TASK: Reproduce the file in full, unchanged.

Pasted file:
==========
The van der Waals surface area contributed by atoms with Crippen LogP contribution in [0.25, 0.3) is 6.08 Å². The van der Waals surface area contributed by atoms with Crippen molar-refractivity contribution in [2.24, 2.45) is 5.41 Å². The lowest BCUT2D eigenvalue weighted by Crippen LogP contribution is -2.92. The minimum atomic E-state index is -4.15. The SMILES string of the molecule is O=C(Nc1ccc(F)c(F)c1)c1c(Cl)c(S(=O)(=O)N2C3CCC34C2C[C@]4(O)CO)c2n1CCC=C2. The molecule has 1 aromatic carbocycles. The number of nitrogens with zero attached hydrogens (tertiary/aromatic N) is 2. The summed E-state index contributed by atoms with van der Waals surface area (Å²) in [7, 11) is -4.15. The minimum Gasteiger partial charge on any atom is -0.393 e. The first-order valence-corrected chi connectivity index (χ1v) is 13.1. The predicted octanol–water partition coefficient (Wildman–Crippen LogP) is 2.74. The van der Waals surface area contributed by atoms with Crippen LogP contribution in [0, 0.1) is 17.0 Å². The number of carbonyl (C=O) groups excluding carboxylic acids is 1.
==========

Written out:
The van der Waals surface area contributed by atoms with Crippen LogP contribution in [0.25, 0.3) is 6.08 Å². The van der Waals surface area contributed by atoms with Crippen molar-refractivity contribution in [2.24, 2.45) is 5.41 Å². The lowest BCUT2D eigenvalue weighted by Crippen LogP contribution is -2.92. The minimum atomic E-state index is -4.15. The SMILES string of the molecule is O=C(Nc1ccc(F)c(F)c1)c1c(Cl)c(S(=O)(=O)N2C3CCC34C2C[C@]4(O)CO)c2n1CCC=C2. The molecule has 1 aromatic carbocycles. The number of nitrogens with zero attached hydrogens (tertiary/aromatic N) is 2. The summed E-state index contributed by atoms with van der Waals surface area (Å²) in [7, 11) is -4.15. The minimum Gasteiger partial charge on any atom is -0.393 e. The first-order valence-corrected chi connectivity index (χ1v) is 13.1. The predicted octanol–water partition coefficient (Wildman–Crippen LogP) is 2.74. The van der Waals surface area contributed by atoms with Crippen LogP contribution in [0, 0.1) is 17.0 Å². The number of carbonyl (C=O) groups excluding carboxylic acids is 1.